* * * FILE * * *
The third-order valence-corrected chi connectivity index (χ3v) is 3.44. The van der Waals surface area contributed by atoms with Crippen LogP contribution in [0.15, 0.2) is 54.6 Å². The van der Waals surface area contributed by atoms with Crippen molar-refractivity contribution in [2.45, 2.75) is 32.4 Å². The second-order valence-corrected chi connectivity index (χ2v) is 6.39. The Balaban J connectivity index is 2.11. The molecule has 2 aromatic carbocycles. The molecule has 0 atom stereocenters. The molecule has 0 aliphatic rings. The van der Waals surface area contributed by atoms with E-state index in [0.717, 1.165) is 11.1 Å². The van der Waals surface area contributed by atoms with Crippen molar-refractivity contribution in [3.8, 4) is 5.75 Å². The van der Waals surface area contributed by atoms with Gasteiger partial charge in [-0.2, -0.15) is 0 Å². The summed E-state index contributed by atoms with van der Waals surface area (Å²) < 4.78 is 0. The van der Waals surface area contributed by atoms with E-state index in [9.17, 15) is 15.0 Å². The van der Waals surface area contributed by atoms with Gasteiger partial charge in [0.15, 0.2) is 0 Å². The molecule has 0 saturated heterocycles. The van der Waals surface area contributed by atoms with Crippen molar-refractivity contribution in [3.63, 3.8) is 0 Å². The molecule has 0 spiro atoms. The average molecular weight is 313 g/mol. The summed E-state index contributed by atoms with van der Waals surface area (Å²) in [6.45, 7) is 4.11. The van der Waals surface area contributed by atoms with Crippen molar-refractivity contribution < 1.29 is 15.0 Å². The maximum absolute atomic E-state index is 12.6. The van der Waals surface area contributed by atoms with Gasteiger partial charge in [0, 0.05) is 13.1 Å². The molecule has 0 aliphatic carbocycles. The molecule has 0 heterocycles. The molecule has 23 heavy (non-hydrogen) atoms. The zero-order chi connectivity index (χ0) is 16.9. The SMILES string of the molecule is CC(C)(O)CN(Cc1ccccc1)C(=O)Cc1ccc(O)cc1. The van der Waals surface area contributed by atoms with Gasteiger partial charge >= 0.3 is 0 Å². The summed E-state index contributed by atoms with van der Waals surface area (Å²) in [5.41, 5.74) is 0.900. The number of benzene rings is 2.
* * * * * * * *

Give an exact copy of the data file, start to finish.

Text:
The third-order valence-corrected chi connectivity index (χ3v) is 3.44. The van der Waals surface area contributed by atoms with Crippen LogP contribution in [0.15, 0.2) is 54.6 Å². The van der Waals surface area contributed by atoms with Crippen molar-refractivity contribution in [2.45, 2.75) is 32.4 Å². The second-order valence-corrected chi connectivity index (χ2v) is 6.39. The Balaban J connectivity index is 2.11. The molecule has 2 aromatic carbocycles. The molecule has 0 atom stereocenters. The molecule has 0 aliphatic rings. The van der Waals surface area contributed by atoms with E-state index in [0.717, 1.165) is 11.1 Å². The van der Waals surface area contributed by atoms with Crippen molar-refractivity contribution in [3.8, 4) is 5.75 Å². The van der Waals surface area contributed by atoms with Gasteiger partial charge in [-0.2, -0.15) is 0 Å². The summed E-state index contributed by atoms with van der Waals surface area (Å²) < 4.78 is 0. The van der Waals surface area contributed by atoms with E-state index in [9.17, 15) is 15.0 Å². The van der Waals surface area contributed by atoms with Gasteiger partial charge in [0.15, 0.2) is 0 Å². The molecule has 0 saturated heterocycles. The van der Waals surface area contributed by atoms with Crippen molar-refractivity contribution in [3.63, 3.8) is 0 Å². The molecule has 0 spiro atoms. The average molecular weight is 313 g/mol. The summed E-state index contributed by atoms with van der Waals surface area (Å²) in [6.45, 7) is 4.11. The van der Waals surface area contributed by atoms with Crippen molar-refractivity contribution < 1.29 is 15.0 Å². The maximum absolute atomic E-state index is 12.6. The van der Waals surface area contributed by atoms with Gasteiger partial charge in [0, 0.05) is 13.1 Å². The molecule has 0 aliphatic carbocycles. The molecule has 0 heterocycles. The molecule has 23 heavy (non-hydrogen) atoms. The zero-order chi connectivity index (χ0) is 16.9. The SMILES string of the molecule is CC(C)(O)CN(Cc1ccccc1)C(=O)Cc1ccc(O)cc1. The van der Waals surface area contributed by atoms with Gasteiger partial charge >= 0.3 is 0 Å². The summed E-state index contributed by atoms with van der Waals surface area (Å²) in [5.41, 5.74) is 0.900. The number of benzene rings is 2.